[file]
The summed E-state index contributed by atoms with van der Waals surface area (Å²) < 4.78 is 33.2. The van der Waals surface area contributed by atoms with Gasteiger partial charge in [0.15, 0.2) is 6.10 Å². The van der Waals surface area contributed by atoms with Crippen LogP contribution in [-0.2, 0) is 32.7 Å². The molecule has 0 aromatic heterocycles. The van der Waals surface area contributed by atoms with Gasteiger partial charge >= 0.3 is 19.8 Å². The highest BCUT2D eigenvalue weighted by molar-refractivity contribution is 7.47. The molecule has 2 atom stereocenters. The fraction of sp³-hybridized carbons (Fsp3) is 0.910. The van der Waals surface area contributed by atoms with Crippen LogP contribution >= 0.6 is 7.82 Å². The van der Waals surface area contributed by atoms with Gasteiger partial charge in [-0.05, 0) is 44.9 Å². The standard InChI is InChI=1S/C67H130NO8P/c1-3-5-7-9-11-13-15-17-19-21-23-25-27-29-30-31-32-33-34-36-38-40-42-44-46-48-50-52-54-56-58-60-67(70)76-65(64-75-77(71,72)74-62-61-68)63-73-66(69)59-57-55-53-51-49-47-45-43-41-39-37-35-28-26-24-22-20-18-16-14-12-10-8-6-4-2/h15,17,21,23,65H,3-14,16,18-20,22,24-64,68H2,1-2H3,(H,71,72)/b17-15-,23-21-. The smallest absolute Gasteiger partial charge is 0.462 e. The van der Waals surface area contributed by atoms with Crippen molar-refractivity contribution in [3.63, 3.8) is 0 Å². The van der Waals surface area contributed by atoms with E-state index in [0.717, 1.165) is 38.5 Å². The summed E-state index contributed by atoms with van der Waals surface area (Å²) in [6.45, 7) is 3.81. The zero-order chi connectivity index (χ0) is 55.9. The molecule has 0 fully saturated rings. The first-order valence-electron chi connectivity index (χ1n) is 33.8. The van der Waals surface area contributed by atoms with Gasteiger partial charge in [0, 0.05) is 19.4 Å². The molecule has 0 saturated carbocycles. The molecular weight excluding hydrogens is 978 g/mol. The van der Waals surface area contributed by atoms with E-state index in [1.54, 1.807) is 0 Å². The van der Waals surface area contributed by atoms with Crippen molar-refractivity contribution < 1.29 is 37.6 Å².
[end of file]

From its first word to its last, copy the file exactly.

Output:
The summed E-state index contributed by atoms with van der Waals surface area (Å²) < 4.78 is 33.2. The van der Waals surface area contributed by atoms with Gasteiger partial charge in [0.15, 0.2) is 6.10 Å². The van der Waals surface area contributed by atoms with Crippen LogP contribution in [-0.2, 0) is 32.7 Å². The molecule has 0 aromatic heterocycles. The van der Waals surface area contributed by atoms with Gasteiger partial charge >= 0.3 is 19.8 Å². The highest BCUT2D eigenvalue weighted by molar-refractivity contribution is 7.47. The molecule has 2 atom stereocenters. The fraction of sp³-hybridized carbons (Fsp3) is 0.910. The van der Waals surface area contributed by atoms with Crippen LogP contribution >= 0.6 is 7.82 Å². The van der Waals surface area contributed by atoms with Gasteiger partial charge in [-0.05, 0) is 44.9 Å². The standard InChI is InChI=1S/C67H130NO8P/c1-3-5-7-9-11-13-15-17-19-21-23-25-27-29-30-31-32-33-34-36-38-40-42-44-46-48-50-52-54-56-58-60-67(70)76-65(64-75-77(71,72)74-62-61-68)63-73-66(69)59-57-55-53-51-49-47-45-43-41-39-37-35-28-26-24-22-20-18-16-14-12-10-8-6-4-2/h15,17,21,23,65H,3-14,16,18-20,22,24-64,68H2,1-2H3,(H,71,72)/b17-15-,23-21-. The smallest absolute Gasteiger partial charge is 0.462 e. The van der Waals surface area contributed by atoms with Crippen molar-refractivity contribution in [3.63, 3.8) is 0 Å². The van der Waals surface area contributed by atoms with E-state index in [0.717, 1.165) is 38.5 Å². The summed E-state index contributed by atoms with van der Waals surface area (Å²) in [6.45, 7) is 3.81. The zero-order chi connectivity index (χ0) is 55.9. The molecule has 0 fully saturated rings. The first-order valence-electron chi connectivity index (χ1n) is 33.8. The van der Waals surface area contributed by atoms with Gasteiger partial charge in [0, 0.05) is 19.4 Å². The molecule has 0 saturated carbocycles. The molecular weight excluding hydrogens is 978 g/mol. The van der Waals surface area contributed by atoms with E-state index in [1.54, 1.807) is 0 Å². The van der Waals surface area contributed by atoms with Crippen molar-refractivity contribution < 1.29 is 37.6 Å².